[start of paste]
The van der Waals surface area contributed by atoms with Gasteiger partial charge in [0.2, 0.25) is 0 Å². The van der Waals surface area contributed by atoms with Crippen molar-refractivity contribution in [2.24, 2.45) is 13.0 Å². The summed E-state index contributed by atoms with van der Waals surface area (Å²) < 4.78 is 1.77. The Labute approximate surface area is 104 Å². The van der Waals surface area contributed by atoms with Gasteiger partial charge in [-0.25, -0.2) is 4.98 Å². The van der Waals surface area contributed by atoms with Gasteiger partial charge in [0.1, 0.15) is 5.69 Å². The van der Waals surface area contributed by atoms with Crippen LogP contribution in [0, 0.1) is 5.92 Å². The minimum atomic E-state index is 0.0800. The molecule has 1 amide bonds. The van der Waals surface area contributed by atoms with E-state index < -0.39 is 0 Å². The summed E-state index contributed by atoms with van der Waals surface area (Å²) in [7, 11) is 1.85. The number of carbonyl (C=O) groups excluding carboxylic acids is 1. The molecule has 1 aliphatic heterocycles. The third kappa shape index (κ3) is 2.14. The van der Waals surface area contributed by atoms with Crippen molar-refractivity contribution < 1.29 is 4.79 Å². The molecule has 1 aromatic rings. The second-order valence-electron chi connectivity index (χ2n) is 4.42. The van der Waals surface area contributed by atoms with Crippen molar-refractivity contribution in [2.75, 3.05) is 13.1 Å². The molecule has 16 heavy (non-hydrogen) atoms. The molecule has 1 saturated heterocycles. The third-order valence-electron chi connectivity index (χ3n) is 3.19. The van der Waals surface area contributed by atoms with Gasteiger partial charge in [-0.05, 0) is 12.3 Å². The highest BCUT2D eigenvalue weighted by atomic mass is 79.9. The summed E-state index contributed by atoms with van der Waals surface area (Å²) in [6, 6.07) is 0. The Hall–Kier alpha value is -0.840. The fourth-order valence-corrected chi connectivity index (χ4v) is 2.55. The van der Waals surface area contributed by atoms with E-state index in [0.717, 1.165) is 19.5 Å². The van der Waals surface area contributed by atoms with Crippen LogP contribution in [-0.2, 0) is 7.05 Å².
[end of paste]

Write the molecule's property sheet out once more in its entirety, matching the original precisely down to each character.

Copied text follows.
The van der Waals surface area contributed by atoms with Gasteiger partial charge in [0.2, 0.25) is 0 Å². The van der Waals surface area contributed by atoms with Crippen molar-refractivity contribution in [2.24, 2.45) is 13.0 Å². The summed E-state index contributed by atoms with van der Waals surface area (Å²) < 4.78 is 1.77. The Labute approximate surface area is 104 Å². The van der Waals surface area contributed by atoms with Gasteiger partial charge in [-0.25, -0.2) is 4.98 Å². The van der Waals surface area contributed by atoms with Gasteiger partial charge in [0.1, 0.15) is 5.69 Å². The van der Waals surface area contributed by atoms with Crippen LogP contribution in [0, 0.1) is 5.92 Å². The minimum atomic E-state index is 0.0800. The molecule has 1 amide bonds. The van der Waals surface area contributed by atoms with E-state index < -0.39 is 0 Å². The summed E-state index contributed by atoms with van der Waals surface area (Å²) in [7, 11) is 1.85. The number of carbonyl (C=O) groups excluding carboxylic acids is 1. The molecule has 1 aliphatic heterocycles. The third kappa shape index (κ3) is 2.14. The van der Waals surface area contributed by atoms with Crippen molar-refractivity contribution < 1.29 is 4.79 Å². The molecule has 1 aromatic rings. The second-order valence-electron chi connectivity index (χ2n) is 4.42. The van der Waals surface area contributed by atoms with Crippen molar-refractivity contribution in [2.75, 3.05) is 13.1 Å². The molecule has 16 heavy (non-hydrogen) atoms. The molecule has 1 saturated heterocycles. The third-order valence-electron chi connectivity index (χ3n) is 3.19. The van der Waals surface area contributed by atoms with Gasteiger partial charge in [-0.05, 0) is 12.3 Å². The highest BCUT2D eigenvalue weighted by atomic mass is 79.9. The summed E-state index contributed by atoms with van der Waals surface area (Å²) in [6, 6.07) is 0. The Hall–Kier alpha value is -0.840. The fourth-order valence-corrected chi connectivity index (χ4v) is 2.55. The van der Waals surface area contributed by atoms with E-state index in [0.717, 1.165) is 19.5 Å². The van der Waals surface area contributed by atoms with Crippen LogP contribution in [-0.2, 0) is 7.05 Å².